New Museum of the Moving Image in Astoria, NY

Posted by Staff on Wednesday, May 4th, 2011

Early this year, the Museum of the Moving Image reopened in Astoria, NY after a three year renovation. The $67 million project designed by architect Thomas Leeser, combines contemporary design and technology to bring out the expansive history of the moving image in all its various forms. Beyond just screening films, Leeser and the exhibit planners sought out design and technology that would encourage the visitor to be more than just a viewer of images, but to actually participate in their creation.

The building that houses the museum, a former Paramount production studio, is itself a landmark in the history of moving pictures. Since the building is a protected landmark, relatively little was done to redesign the front facade. However, what Leeser did do with it immediately establishes the tone for the entire museum. The three tall windows surrounding the entrance were patterned over with small triangles made out of a translucent film. The large block letters spelling out the museum’s name are outlined in bright pink and cut through the triangles to create areas of total transparency; it’s a lot for the eye to deal with in one glance. A sense of movement is created as the viewer simultaneously tries to take in the reflections of the outside world and glimpses of the interior.

The small triangles featured in the building’s entrance reflect the design of the addition situated at the museum’s rear. The façade of this new section is a sleek looking composition of triangular aluminum panels. They are slightly muted so as not to be overwhelmingly reflective, but are still responsive to the building’s surrounding. Light is what makes the moving image possible and this is playfully integrated into the new façade. Triangles within triangles activate movement in the observer’s eye and movement from the surrounding area is reflected within the triangles.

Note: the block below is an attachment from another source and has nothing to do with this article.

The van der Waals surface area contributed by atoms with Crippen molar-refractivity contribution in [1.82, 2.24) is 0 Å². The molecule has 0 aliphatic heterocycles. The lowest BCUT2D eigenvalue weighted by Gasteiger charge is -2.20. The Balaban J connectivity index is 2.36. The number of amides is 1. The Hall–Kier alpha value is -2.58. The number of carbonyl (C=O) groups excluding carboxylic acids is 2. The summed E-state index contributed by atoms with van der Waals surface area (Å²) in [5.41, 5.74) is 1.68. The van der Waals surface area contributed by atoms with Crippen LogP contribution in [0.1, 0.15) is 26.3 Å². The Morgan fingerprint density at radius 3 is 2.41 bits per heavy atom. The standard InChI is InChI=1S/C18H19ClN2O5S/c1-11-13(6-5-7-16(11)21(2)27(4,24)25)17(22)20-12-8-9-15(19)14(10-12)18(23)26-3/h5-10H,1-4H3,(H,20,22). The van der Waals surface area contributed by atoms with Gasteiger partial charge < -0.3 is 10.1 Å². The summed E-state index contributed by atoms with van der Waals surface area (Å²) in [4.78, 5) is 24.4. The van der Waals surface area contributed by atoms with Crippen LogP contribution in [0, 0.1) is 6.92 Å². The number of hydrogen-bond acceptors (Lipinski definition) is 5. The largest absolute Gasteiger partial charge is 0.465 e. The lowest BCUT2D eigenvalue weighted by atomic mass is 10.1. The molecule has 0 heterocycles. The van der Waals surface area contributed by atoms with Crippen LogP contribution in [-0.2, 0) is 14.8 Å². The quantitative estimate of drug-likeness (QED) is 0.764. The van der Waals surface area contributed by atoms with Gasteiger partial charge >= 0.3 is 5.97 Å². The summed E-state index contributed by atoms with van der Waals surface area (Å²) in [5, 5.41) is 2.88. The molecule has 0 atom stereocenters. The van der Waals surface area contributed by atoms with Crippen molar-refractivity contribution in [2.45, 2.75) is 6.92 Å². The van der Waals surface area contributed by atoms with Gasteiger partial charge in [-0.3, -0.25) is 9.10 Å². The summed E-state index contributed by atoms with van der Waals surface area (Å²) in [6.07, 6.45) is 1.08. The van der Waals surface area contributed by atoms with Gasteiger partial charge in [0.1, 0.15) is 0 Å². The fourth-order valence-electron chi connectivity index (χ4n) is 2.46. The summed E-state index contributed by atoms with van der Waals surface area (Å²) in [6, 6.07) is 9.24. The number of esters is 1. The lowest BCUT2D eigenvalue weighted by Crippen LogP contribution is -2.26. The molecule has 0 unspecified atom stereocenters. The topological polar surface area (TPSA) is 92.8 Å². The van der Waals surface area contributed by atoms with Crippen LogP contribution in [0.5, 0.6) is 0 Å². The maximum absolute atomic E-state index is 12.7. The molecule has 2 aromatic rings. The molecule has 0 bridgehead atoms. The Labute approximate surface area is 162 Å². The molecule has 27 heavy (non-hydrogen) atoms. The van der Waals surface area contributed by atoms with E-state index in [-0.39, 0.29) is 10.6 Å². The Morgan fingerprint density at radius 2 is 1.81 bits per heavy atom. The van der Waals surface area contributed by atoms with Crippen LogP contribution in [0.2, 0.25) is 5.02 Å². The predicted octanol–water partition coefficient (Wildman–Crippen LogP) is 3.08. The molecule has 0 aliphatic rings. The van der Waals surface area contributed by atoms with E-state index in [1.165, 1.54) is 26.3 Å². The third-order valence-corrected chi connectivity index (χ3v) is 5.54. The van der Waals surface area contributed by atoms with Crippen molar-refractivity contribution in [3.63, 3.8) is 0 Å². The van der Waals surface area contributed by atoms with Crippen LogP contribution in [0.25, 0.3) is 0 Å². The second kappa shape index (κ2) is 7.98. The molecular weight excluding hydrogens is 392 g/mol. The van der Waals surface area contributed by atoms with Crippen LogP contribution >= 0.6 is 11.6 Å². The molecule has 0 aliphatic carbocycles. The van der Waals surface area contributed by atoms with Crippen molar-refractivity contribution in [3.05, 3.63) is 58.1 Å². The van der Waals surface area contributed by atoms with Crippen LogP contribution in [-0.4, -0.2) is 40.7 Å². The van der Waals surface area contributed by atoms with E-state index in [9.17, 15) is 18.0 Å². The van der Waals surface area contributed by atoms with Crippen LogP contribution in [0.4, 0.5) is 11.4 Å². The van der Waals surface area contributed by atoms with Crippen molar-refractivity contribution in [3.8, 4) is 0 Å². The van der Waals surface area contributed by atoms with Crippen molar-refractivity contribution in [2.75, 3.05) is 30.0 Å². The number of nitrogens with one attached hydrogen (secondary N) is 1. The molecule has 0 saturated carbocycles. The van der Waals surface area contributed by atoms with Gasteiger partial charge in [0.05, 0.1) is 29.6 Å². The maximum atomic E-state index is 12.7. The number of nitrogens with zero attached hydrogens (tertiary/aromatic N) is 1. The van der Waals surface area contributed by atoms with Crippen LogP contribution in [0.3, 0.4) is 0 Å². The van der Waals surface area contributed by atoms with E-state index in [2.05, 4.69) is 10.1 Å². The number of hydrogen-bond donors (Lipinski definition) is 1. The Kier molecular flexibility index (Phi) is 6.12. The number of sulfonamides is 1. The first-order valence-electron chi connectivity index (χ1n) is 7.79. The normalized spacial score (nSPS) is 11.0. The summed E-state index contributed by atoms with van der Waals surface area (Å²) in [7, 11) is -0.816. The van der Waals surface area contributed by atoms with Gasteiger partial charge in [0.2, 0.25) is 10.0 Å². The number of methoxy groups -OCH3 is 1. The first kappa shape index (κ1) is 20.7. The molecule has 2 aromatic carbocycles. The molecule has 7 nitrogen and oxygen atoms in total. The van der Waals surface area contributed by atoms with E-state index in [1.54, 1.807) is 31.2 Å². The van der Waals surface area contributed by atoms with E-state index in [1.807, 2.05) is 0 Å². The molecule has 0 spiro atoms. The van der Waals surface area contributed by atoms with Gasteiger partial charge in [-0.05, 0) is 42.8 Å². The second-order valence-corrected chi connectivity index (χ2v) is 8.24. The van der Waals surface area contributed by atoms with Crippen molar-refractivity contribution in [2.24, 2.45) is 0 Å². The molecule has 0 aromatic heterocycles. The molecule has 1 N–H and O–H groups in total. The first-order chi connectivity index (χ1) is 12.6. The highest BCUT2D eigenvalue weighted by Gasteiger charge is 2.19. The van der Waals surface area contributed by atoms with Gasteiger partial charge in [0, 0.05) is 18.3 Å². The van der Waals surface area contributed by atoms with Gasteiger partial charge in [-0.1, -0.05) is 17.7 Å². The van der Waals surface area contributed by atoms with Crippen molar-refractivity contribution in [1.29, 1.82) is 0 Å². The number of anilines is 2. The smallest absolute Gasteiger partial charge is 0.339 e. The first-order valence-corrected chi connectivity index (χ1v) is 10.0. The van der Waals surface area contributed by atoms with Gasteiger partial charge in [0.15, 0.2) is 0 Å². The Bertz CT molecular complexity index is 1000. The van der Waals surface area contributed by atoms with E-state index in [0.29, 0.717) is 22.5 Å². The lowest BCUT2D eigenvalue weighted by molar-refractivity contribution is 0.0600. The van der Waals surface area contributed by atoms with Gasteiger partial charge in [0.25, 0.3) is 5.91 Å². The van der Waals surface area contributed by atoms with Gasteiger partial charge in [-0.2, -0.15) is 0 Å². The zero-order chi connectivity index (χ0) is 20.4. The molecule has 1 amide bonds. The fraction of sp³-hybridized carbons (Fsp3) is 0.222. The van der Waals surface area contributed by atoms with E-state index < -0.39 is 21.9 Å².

The triangular pattern appears once again in the new 267-seat theater, but this time as vibrant felt panels in Yves Klein blue. Interrupting the monochromatic glow of the theatre is an explosion of color in a screen curtain created by the artist Cindy Sirko; various colors jump out at the audience in geometric shapes in what looks like an abstraction of the physical process of vision.

Beyond the cinematically conscious architecture, there are many exhibits in the museum that use new technologies to immerse the visitor in the world of the moving image. The ongoing exhibition, Behind the Screen, is spread across two floors and covers everything from early optical inventions to the most contemporary film and editing technology. Throughout this exhibit, visitors have many opportunities to interact with the process of making films. Visitors can replace dialogue from films with their own voice or change the soundtrack to a scene and see how it effects the mood. At another station, you can transform your movement into a series of still pictures and take them away with you in a nifty little flip book.

The new museum also features visiting exhibitions designed with the latest in film technology. On display now is an exhibition called Real Virtuality, in which participants wear 3-D glasses and enter a virtual Museum of the Moving Image. The viewer is immersed in projections of the museum, including real time footage of other visitors, and tracked by an overhead camera that relays information about the viewer’s movements back to the software controlling what they see.

This is the kind of experience that we are excited to see popping up more and more in museums of all types. If you read about some of the other museums we have covered here, you’ll definitely notice that visitor interaction is key to the museum’s continued relevance in today’s technologically-oriented culture.

Leave a Reply

Must Read